PainSci notes on Martin 2008:
Throwing money at spinal problems does not appear to helping Americans with back and neck pain, according to this report. Despite spending almost $86 billion in 2005, up 65% from 1995, disability was actually worse, rising from 21 to 26%.
The data was extracted from survey data from about 23,000 people per year, finding that they spent about $6000 annually, much more compared to about $3500 for those without neck or back pain — and of course the largest increase was in drug expenses, a dramatic jump of 400% . The opioid crisis was just getting started back then.
Although this data is now getting old, the trend of overmedicalization of neck and back pain has continued, if not accelerated. Virtually every “advanced” medical procedure and option for spinal pain is probably being overused.
This report was summarized more thoroughly by a New York Times article, Back Pain Spending Surge Shows No Benefit. As quoted there, Dr. Richard Deyo: “I do worry there is a combination of side effects and unnecessary treatments and labeling people as being fragile when they’re really not. The combination of those kinds of things may actually be in some cases doing more harm than good.” Perfectly said.
original abstract †Abstracts here may not perfectly match originals, for a variety of technical and practical reasons. Some abstacts are truncated for my purposes here, if they are particularly long-winded and unhelpful. I occasionally add clarifying notes. And I make some minor corrections.
CONTEXT: Back and neck problems are among the symptoms most commonly encountered in clinical practice. However, few studies have examined national trends in expenditures for back and neck problems or related these trends to health status measures.
OBJECTIVES: To estimate inpatient, outpatient, emergency department, and pharmacy expenditures related to back and neck problems in the United States from 1997 through 2005 and to examine associated trends in health status.
DESIGN AND SETTING: Age- and sex-adjusted analysis of the nationally representative Medical Expenditure Panel Survey (MEPS) from 1997 to 2005 using complex survey regression methods. The MEPS is a household survey of medical expenditures weighted to represent national estimates. Respondents were US adults > 17 years) who self-reported back and neck problems (referred to as "spine problems" based on MEPS descriptions and International Classification of Diseases, Ninth Revision, Clinical Modification definitions).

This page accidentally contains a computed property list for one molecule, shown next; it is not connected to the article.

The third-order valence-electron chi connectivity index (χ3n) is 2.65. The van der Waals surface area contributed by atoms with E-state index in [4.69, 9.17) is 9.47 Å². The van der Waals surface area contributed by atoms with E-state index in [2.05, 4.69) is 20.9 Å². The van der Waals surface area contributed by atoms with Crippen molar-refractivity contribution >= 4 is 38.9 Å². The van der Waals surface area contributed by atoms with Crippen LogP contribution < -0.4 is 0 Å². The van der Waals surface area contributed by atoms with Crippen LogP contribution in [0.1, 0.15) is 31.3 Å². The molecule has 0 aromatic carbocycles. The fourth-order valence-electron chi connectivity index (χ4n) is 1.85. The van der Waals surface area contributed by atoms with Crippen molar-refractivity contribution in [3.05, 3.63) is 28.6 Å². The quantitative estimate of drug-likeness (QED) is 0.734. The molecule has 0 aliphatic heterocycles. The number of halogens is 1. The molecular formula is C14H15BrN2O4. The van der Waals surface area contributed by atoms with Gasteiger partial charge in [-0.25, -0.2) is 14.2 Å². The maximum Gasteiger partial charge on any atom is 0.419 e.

MAIN OUTCOME MEASURES: Spine-related expenditures for health services (inflation-adjusted); annual surveys of self-reported health status.
RESULTS: National estimates were based on annual samples of survey respondents with and without self-reported spine problems from 1997 through 2005. A total of 23 045 respondents were sampled in 1997, including 3139 who reported spine problems. In 2005, the sample included 22 258 respondents, including 3187 who reported spine problems. In 1997, the mean age- and sex-adjusted medical costs for respondents with spine problems was $4695 (95% confidence interval [CI], $4181-$5209), compared with $2731 (95% CI, $2557-$2904) among those without spine problems (inflation-adjusted to 2005 dollars). In 2005, the mean age-and sex- adjusted medical expenditure among respondents with spine problems was $6096 (95% CI, $5670-$6522), compared with $3516 (95% CI, $3266-$3765) among those without spine problems. Total estimated expenditures among respondents with spine problems increased 65% (adjusted for inflation) from 1997 to 2005, more rapidly than overall health expenditures. The estimated proportion of persons with back or neck problems who self-reported physical functioning limitations increased from 20.7% (95% CI, 19.9%-21.4%) to 24.7% (95% CI, 23.7%-25.6%) from 1997 to 2005. Age- and sex-adjusted self-reported measures of mental health, physical functioning, work or school limitations, and social limitations among adults with spine problems were worse in 2005 than in 1997.
CONCLUSIONS: In this survey population, self-reported back and neck problems accounted for a large proportion of health care expenditures. These spine-related expenditures have increased substantially from 1997 to 2005, without evidence of corresponding improvement in self-assessed health status.
Specifically regarding Martin 2008:
- “Back Pain Spending Surge Shows No Benefit,” Tara Parker-Pope, Well.blogs.NYTimes.com.
This page is part of the PainScience BIBLIOGRAPHY, which contains plain language summaries of thousands of scientific papers & others sources. It’s like a highly specialized blog. A few highlights:
- Relationships Between Sleep Quality and Pain-Related Factors for People with Chronic Low Back Pain: Tests of Reciprocal and Time of Day Effects. Gerhart 2017 Ann Behav Med.
- Modulation in the elastic properties of gastrocnemius muscle heads in individuals with plantar fasciitis and its relationship with pain. Zhou 2020 Sci Rep.
- Association Between Plantar Fasciitis and Isolated Gastrocnemius Tightness. Nakale 2018 Foot Ankle Int.
- No Added Benefit of Combining Dry Needling With Guideline-Based Physical Therapy When Managing Chronic Neck Pain: A Randomized Controlled Trial. Stieven 2020 J Orthop Sports Phys Ther.
- Effectiveness of customised foot orthoses for Achilles tendinopathy: a randomised controlled trial. Munteanu 2015 Br J Sports Med.